Sigh. You may be tired of reading discouraging reports from the National Assessment for Education Progress. I know I am. But here’s another one. From Education Week:
“The National Center for Education Statistics, which administers the test, released results midmorning Tuesday for the 2010 National Assessment of Educational Progress in geography. It found that 4th graders scored on average 213 out of a possible 500, an “all-time high” since the test started in 1994, but the rising scores have not translated to more students moving from “basic” to “proficient” performance on the test, and the percentage of students achieving at the “advanced” level has gone down in every grade.
Similarly, average 8th grade scores are flat at 282, and in 12th grade, average scores have dropped from 285 in 1994 and 2001 to 282 in 2010, a significant decline.”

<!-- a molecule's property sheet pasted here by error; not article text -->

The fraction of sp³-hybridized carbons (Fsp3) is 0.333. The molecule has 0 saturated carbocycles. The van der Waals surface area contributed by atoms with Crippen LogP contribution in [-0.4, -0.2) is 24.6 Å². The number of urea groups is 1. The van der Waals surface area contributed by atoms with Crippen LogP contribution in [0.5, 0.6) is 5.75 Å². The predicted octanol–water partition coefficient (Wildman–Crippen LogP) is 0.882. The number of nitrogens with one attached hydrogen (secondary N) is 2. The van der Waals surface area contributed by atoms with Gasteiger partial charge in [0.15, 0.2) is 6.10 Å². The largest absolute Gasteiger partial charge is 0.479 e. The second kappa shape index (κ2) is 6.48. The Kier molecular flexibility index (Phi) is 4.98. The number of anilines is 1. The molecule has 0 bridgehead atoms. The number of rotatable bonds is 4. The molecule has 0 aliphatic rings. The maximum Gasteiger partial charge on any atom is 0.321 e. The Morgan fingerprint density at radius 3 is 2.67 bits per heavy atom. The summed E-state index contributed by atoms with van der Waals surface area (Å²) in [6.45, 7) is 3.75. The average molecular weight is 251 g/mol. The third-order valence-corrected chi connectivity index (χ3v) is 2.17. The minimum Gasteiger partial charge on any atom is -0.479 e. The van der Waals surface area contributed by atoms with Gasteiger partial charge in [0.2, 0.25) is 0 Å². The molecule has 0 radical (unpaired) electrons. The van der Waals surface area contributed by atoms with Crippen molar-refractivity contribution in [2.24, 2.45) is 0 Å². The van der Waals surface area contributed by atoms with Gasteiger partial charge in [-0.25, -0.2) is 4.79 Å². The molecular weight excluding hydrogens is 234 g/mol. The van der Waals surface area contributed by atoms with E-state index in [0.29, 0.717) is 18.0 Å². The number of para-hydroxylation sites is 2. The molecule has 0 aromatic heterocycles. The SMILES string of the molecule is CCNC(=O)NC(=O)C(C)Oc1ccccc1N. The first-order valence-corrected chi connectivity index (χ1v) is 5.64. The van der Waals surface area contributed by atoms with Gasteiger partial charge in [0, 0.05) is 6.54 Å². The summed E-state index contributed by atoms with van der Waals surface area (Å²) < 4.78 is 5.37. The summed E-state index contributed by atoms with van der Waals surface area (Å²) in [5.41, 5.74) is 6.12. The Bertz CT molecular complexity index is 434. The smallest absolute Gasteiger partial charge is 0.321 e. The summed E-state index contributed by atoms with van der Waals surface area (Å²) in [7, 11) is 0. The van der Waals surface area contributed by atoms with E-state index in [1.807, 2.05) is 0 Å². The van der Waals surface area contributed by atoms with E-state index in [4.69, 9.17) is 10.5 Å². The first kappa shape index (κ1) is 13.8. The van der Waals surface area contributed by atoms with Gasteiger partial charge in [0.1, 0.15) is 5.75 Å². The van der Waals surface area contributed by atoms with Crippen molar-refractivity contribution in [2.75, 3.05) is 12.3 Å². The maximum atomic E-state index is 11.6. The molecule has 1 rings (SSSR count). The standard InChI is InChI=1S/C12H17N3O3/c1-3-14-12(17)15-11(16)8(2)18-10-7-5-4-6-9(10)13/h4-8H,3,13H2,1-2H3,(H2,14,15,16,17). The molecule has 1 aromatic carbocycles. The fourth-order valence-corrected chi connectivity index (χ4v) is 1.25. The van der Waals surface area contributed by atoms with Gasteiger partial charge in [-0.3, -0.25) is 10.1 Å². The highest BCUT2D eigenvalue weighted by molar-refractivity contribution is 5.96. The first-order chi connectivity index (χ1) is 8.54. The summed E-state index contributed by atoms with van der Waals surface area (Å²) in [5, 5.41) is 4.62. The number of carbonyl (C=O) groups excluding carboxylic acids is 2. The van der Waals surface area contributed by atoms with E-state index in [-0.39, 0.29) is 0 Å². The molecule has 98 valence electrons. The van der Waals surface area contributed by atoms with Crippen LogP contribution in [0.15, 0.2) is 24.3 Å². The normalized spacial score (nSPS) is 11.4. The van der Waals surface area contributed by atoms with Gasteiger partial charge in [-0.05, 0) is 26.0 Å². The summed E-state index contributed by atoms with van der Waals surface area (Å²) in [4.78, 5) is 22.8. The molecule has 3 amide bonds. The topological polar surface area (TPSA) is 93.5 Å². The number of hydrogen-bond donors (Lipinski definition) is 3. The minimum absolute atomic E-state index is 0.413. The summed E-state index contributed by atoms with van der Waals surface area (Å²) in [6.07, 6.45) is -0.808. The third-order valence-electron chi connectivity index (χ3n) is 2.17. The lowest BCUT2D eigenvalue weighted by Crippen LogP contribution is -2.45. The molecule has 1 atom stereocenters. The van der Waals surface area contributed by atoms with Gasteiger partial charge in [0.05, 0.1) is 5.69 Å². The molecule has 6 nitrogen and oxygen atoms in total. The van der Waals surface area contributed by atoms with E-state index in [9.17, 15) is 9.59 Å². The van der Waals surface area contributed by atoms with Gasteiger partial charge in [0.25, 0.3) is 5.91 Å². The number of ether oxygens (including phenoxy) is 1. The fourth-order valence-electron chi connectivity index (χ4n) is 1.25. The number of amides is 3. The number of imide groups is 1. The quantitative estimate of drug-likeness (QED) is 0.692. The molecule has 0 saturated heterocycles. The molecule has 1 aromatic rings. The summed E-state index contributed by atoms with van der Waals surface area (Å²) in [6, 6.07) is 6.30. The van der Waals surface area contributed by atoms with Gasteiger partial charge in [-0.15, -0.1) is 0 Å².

We’ve seen these results before, with history and civics. Scores at the bottom have increased – maybe No Child Left Behind IS doing some good? – but the number of students deemed proficient hasn’t. High school students, most of whom are required to take a geography course, tanked.”
My last two postings focused on online education. Geography strikes me as a subject where online, or at least computer-based, education could make a real difference. Reactions?